That’s where Vice President of Youth Programs Tom Gilardi comes in.

Tom is equal parts former linebacker and teddy bear – a loud, burly father and a grandfather figure who gives off a boisterous and contagious energy. Kids naturally gravitate toward spending time with him. Also, kids know that Tom is one half of a dynamic duo – his sidekick being Mercy Home’s beloved facility dog, Pongo.

Tom recalls visiting one young man who was having a difficult time at Mercy Home.

“This kid really connected with Pongo. Then he connected with me a little bit more,” Tom said. “He requested to spend more time with Pongo, but really, he wanted to spend time with me, as a father figure or grandfather figure. That’s invaluable.”

Teaching Practical Skills

While wisdom and presence are big parts of a father’s job, so too is teaching practical skills as boys mature into young men.

Youth care worker Peter Aiura remembers one such moment.

“One of our guys asked me to help teach him how to shave. That’s one thing that dads do for their sons.”

“One of our guys asked me to help teach him how to shave,” he said. “That’s one thing that dads do for their sons.”

Peter, who has a background in auto-racing mechanics, also leads automotive service workshops for kids at Mercy Home where they learn skills in car maintenance and repair, like changing a vehicle’s oil. Peter said the shaving moment reminded him of a Norman Rockwell painting.

“I know that a lot of our guys are wounded by fatherlessness, and I think it was no more apparent than in that moment that this kid didn’t have anyone to show him how to shave,” he said. “I was honored to be the person that he asked – to do the thing that should have been done by his dad.”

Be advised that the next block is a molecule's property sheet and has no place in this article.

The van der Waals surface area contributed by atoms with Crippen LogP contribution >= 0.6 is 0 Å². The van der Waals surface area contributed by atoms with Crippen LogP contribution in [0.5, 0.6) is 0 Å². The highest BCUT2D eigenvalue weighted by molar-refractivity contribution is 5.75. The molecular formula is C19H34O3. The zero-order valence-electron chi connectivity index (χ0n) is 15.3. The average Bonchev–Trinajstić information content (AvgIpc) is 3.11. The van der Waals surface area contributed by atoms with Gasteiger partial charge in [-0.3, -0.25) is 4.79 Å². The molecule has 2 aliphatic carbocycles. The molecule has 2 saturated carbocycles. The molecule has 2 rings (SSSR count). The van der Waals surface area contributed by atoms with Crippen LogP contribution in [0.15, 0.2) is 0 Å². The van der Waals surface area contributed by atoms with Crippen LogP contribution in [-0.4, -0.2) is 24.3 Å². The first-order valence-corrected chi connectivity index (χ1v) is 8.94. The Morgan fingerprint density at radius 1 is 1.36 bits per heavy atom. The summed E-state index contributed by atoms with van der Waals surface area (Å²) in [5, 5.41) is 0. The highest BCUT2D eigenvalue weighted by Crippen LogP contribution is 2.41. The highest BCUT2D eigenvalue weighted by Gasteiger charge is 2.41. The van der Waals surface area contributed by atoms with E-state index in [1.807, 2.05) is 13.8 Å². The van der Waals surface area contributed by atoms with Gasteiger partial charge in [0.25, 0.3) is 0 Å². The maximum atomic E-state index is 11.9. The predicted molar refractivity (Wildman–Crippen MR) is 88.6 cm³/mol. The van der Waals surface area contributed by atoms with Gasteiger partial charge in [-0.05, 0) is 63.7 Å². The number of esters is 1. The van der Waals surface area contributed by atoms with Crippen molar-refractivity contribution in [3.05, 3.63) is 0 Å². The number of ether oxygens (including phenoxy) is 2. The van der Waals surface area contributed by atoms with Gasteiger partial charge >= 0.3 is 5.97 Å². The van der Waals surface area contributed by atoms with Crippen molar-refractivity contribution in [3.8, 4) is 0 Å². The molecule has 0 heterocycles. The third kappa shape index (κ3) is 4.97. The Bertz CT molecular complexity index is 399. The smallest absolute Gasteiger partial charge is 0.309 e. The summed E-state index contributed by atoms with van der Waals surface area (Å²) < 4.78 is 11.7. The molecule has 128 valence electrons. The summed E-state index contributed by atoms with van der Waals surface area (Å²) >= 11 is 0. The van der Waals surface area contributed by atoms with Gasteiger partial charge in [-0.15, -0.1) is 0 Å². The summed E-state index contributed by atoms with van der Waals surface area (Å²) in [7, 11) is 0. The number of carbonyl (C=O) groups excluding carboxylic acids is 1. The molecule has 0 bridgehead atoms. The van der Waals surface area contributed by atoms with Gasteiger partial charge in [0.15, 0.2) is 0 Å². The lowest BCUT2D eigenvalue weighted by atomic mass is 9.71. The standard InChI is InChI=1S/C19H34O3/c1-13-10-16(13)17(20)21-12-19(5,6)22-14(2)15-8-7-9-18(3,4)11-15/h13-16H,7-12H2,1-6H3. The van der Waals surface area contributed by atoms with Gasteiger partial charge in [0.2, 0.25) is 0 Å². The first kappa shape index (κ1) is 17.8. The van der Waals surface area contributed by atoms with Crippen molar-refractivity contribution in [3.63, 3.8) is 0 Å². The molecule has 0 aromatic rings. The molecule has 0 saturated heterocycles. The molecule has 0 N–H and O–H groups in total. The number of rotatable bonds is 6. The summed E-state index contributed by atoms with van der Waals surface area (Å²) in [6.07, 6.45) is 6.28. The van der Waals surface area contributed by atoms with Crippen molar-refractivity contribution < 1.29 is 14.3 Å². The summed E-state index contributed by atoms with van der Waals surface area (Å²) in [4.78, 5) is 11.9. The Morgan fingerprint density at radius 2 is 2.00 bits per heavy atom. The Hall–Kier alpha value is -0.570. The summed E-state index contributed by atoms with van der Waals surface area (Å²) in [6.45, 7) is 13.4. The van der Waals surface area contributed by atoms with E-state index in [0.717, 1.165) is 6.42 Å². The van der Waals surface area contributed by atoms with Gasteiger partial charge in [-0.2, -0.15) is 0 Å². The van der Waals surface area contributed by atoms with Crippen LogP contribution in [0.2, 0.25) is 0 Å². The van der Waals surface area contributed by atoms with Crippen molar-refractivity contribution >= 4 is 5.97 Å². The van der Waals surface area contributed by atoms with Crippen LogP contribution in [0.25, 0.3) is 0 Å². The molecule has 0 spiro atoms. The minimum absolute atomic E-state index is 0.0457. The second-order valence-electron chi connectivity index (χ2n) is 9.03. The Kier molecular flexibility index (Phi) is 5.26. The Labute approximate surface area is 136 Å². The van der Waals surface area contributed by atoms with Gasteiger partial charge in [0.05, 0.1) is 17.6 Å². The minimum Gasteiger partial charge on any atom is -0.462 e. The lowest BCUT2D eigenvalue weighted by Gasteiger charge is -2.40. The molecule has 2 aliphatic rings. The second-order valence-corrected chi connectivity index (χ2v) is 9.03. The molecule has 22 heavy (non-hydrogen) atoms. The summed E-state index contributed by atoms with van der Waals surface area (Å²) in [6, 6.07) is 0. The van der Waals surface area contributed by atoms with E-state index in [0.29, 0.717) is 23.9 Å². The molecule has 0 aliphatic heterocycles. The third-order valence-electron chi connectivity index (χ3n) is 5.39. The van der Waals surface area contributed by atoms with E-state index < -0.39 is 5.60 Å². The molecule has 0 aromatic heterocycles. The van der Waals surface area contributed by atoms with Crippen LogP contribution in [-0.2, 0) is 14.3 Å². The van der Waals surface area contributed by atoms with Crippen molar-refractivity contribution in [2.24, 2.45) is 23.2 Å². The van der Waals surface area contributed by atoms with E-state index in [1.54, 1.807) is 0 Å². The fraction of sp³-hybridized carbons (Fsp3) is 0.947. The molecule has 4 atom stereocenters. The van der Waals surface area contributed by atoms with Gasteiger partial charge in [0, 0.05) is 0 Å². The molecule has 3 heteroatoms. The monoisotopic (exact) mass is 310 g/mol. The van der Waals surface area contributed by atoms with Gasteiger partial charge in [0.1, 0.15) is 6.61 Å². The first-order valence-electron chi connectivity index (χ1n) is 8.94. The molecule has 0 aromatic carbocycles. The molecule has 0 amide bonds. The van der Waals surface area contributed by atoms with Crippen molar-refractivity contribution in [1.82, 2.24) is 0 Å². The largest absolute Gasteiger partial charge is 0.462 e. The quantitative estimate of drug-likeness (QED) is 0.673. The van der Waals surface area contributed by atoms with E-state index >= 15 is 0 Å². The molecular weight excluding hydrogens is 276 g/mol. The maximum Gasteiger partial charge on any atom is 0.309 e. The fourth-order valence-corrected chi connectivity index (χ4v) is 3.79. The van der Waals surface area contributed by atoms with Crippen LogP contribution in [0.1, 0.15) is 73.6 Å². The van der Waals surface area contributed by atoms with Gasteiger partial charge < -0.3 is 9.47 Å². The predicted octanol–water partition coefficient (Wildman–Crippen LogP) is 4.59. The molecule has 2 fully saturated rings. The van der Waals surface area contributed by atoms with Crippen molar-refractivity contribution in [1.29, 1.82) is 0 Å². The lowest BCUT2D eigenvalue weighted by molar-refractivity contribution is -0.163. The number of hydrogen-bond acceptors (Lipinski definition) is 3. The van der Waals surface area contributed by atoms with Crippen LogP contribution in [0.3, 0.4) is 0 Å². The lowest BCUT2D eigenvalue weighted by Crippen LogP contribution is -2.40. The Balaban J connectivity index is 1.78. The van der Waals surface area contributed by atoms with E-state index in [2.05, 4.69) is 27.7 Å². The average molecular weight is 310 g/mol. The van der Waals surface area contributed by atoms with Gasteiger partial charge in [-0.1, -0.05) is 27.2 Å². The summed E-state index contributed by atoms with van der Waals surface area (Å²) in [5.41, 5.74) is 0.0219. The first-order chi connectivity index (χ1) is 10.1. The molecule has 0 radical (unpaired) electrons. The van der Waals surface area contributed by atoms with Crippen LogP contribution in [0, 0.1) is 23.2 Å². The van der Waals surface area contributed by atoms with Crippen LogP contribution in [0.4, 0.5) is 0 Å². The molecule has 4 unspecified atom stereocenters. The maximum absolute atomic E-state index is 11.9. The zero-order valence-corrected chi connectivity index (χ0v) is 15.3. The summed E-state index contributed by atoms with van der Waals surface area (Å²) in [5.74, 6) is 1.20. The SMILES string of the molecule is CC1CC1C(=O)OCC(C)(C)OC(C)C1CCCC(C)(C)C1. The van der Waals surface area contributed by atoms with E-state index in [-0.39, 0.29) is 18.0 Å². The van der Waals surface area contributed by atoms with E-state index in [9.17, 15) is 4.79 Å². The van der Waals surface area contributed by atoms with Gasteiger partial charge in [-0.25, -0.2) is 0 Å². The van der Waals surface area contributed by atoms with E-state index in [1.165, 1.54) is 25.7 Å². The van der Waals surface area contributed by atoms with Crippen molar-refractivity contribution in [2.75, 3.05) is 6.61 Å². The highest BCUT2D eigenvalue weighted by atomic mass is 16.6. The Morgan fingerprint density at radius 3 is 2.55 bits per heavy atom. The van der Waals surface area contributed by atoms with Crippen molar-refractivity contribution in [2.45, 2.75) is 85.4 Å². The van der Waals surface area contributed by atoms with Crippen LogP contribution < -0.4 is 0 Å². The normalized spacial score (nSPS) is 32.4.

By projecting their experience and knowledge, fathers – and father figures – impart life lessons and skills upon kids. But sometimes, saying nothing at all and merely listening is just as powerful as any grand gesture.

Listening Counts

“A lot of what I do is about giving the kids reassurance and letting them know I’m listening,” said Justin. “That’s what many of our kids are missing – the feeling that they’re being heard, especially by someone who looks like them. I let them know that I’ve walked through the same doors, in the same shoes as them. I understand what they’re going through.”

One of Justin’s mentees, Willie, will soon be graduating from Silver Fork, a culinary arts and job readiness program that Justin helped secure.

“Willie is one of the youth who I probably have the closest relationships with. Our relationship kind of built off basketball,” Justin said. “I’ve tried to take him under my wing because I see a lot of myself in him. I want to make sure he goes down the right path.”

But finding the right path, Justin says, is not without detours and obstacles underfoot.

“I let Willie know it’s OK to fail and make mistakes in life. But getting over that hump – that’s where you’re able to grow and learn,” Justin said. “We talk constantly – about dating, school, careers, and life in general. A lot of it’s about right and wrong decisions.”

When asked about his mentor, Willie’s face lights up.

“Justin’s great! He’s helped me so much,” said Willie. “He’s always there if I need someone to talk to.”